The first case that non-obviousness played a role in, and that many other cases reference, is Hotchkiss v. Greenwood in 1850. It dealt with the patentability of an invention that solely relied on the replacement of one material with another, without actually developing the design in any geometric manner. Up until this point non-obviousness had not been developed as a way of determining if something was patentable. In this case the judges felt that there was more to an invention, past the point of a new product, that separated ideas as patentable or not. The second case discussed that brings up a new issue regarding patentability is A&P Tea v. Supermarket Equipment 1950. The case resolved the fact that the new cashier counter was not patentable due to obviousness in its combination of prior art. It was noted however, that most inventions involve almost entirely prior art. In order to determine patentability, it is necessary to analyze the product on its social advantages and the prior public demand as well as whether or not the device is helpful and not just an obvious improvement or small detail. The third case discussed, Lyon v. Bausch & Lomb 1955, took place after 35 U.S.C 103 was changed to state that an invention was obvious if it could be conceived by an average skilled laborer with some knowledge in said field of work. The judges declared the heat treated lenses to be a patentable product because they dominated the market showing that they had been desired for a long time. They also had been the focus of many experienced researchers of the time who had failed to discover the treatment. This second point is evidence that no skilled laborer at the time, could see this technique as an obvious solution. These two facts where ruled by the judges to fully emphasize the non-obviousness of the invention.
The fourth case, Graham v. John Deer 1966, also emphasizes the skilled laborer clause in section 103. The judges ruled the product as un-patentable because it was obvious to a skilled laborer experienced in the industry. They also emphasized the idea Jefferson had that no idea once shared is your own. You cannot patent an idea because it deserves to be shared in the public realm in order to better mankind.
The fifth case discussed was U.S. v. Adams 1966. An electrical battery that went against the intuitions from prior experimental designs was developed. Since the concept was previously understood to be impossible the judges declared the new design as non-obvious. They also declared that negative results of prior art does not infringe the patentability of a new product.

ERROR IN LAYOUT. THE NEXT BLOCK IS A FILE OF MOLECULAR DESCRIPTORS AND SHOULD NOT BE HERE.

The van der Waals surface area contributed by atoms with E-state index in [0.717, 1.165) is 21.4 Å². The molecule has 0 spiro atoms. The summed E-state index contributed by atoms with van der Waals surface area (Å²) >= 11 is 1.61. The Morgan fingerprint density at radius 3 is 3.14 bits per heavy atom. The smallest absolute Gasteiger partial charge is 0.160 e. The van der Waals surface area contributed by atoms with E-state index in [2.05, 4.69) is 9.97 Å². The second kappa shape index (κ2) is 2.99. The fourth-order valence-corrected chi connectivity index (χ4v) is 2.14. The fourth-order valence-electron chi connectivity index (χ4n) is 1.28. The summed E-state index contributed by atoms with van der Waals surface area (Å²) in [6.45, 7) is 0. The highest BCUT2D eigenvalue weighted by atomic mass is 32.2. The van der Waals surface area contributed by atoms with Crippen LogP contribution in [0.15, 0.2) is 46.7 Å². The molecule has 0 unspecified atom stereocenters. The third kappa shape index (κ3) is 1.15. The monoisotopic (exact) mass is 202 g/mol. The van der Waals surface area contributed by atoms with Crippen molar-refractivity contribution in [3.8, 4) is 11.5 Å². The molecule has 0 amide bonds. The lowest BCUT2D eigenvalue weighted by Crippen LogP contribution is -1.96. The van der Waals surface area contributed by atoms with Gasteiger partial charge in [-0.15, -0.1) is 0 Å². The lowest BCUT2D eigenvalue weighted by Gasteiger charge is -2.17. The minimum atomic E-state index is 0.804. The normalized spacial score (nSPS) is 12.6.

The final case discussed was Anderson Blackrock v. Pavement Salvage. The idea that 2+2=4 is not patentable, became a major rule to judge the non-obviousness of combinations of prior art. According to the judges any new product that consists entirely of prior art must function or provide a new use that is more valuable than only the sum of all the previous products. If this is the case then the product is deemed patentable under obviousness standards regarding the influences of prior art.
The non-obviousness standard should fundamentally focus on bettering the patent system, which in turn benefits all of society. With this goal in mind it is easy to set up some guide lines. Do not hinder someone else’s innovation, and share your best ideas with everyone. I believe that the best standard for non-obviousness is the one in place. A non-obvious invention should not be clear to a skilled laborer experienced in the specified field. If it is clear to them, the invention has not presented a new concept that is worth the reward of a monopoly. The skilled laborer with experience should also cover combinations of prior art. Since this laborer has experience in the prior art it should be clear to him/her that a combination of products into one bulk item would be advantages when doing an assembly line type job. In response to the argument that a combination may have not been previously made, it is most likely because the combination has not needed too. If combining prior art only results in a combination of their results (2+2=4) there is no significant benefit to the public and thus no monopoly reward deserved.
There are so many different cases dealing with different issues on the subject of non-obviousness and its effect on patentability, it is difficult to create one set guide line for decisions. The current standard put in place by section 103 captures the limitations needed as best as a single rigid code can, but it is important, when applying these limitations, that the ultimate goal of the patent function is the focus of every courts decision.